Nothing is more annoying than children tipping back on their chairs or fiddling with their pens while you're trying to deliver the lesson.
Fidgeting is the bane of many a teacher's life. But luckily, it's a reasonably easy problem to solve.
The first secret to dealing with a bunch of fidgets is to train them.
Remember the film Kindergarten Cop in which Arnold Schwarzenegger plays a police officer working undercover as a primary teacher? Having no idea about teaching, he trains them as though they are police recruits. It works a treat.
Arnie's is exactly the right approach. We need to train students in the way we want them to behave. This includes not fidgeting. By the end of the film the children are listening with rapt attention, lining up in silence, tidying up the room on command - every teacher's dream scenario. (Mind you, if I was the size of Arnie I suspect even the teenage psychotics would do what I said.) Making good behaviour a game is another great way to keep your primary children in line. If you want them to move calmly to their seats, tell them they're walking over a sleeping monster's back, and must not wake him. One of my all-time favourites is the statues game, also known as sleeping lions, where the class has to freeze for a set of time. It's a fantastic way of getting a break from the stress of constant movement, and a peaceful way to end a lesson.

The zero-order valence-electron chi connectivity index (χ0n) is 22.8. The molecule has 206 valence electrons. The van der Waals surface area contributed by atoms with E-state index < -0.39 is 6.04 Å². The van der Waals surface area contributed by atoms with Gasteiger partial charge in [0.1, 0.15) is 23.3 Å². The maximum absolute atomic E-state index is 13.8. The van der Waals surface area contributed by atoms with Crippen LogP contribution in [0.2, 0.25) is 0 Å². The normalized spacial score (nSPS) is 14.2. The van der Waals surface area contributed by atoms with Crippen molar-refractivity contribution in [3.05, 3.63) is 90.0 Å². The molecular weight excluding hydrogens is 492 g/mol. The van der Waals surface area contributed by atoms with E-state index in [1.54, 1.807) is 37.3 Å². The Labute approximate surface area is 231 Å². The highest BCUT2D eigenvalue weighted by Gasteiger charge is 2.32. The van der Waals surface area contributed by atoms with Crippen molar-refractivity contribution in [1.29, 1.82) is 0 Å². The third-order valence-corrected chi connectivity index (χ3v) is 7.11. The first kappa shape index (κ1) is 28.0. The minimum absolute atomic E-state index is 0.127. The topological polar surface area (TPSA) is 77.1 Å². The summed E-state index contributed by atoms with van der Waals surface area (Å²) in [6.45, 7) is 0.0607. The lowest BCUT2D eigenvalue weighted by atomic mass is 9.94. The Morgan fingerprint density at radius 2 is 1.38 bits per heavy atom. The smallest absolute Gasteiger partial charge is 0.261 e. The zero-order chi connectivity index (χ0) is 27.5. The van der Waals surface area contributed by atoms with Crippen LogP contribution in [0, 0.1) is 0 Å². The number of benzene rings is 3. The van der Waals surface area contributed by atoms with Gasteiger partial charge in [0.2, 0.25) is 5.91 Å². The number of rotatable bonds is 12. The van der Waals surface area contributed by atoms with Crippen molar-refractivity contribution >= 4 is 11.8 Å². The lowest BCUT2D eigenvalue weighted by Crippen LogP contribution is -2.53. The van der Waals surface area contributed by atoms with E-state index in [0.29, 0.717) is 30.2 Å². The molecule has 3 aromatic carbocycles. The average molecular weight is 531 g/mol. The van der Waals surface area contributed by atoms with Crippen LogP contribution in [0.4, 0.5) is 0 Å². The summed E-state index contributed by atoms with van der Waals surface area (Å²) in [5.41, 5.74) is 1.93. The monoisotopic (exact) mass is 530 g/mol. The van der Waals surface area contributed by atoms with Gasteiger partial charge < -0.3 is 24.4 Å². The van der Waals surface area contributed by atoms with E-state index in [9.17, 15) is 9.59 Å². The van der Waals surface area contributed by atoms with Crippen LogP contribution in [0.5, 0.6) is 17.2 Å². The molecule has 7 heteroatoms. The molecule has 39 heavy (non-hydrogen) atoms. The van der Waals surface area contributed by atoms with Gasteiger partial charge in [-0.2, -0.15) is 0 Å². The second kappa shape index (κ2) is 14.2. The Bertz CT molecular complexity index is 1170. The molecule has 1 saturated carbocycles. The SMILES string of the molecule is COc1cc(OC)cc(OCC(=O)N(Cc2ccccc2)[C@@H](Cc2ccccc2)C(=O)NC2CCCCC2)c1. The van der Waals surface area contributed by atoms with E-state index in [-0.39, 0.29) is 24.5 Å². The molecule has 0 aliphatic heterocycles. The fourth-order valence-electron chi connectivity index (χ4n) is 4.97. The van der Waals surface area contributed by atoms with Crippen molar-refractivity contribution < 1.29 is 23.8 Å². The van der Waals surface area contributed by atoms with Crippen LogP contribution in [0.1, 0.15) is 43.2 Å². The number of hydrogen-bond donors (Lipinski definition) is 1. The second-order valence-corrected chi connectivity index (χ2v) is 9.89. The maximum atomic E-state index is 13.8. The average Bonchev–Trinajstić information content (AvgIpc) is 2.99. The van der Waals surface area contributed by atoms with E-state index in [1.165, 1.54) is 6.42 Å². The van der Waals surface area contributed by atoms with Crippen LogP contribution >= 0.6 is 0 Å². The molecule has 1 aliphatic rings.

If you teach a bunch of wrigglers, consider why they're moving around so much. Put yourself in their shoes for a second to work out the problem.
There are various potential culprits. Fizzy drinks and e-number-laden sweets can play a part in poor concentration. And, if you're boring the class to tears, they have every right to move around in an attempt to stay awake.
If older children fiddle with pencil cases while you're explaining the lesson, it's a simple matter of removing the problem. Have a clear-desk policy in which the children get their materials out only after you've finished talking. But beware of talking too much, particularly if they find sitting still difficult. Instead, use group activities or practical exercises that give them a chance to let off steam.
And finally, no matter how tempting it might seem, remember that the staple gun is for putting up displays, and not for permanently attaching your little fidgets to the floor.
Sue Cowley is an educational writer, trainer, presenter and consultant. She also supply-teaches. Her latest book , Sue Cowley's Teaching Clinic, is published by Continuum at pound;9.99. Contact: firstname.lastname@example.org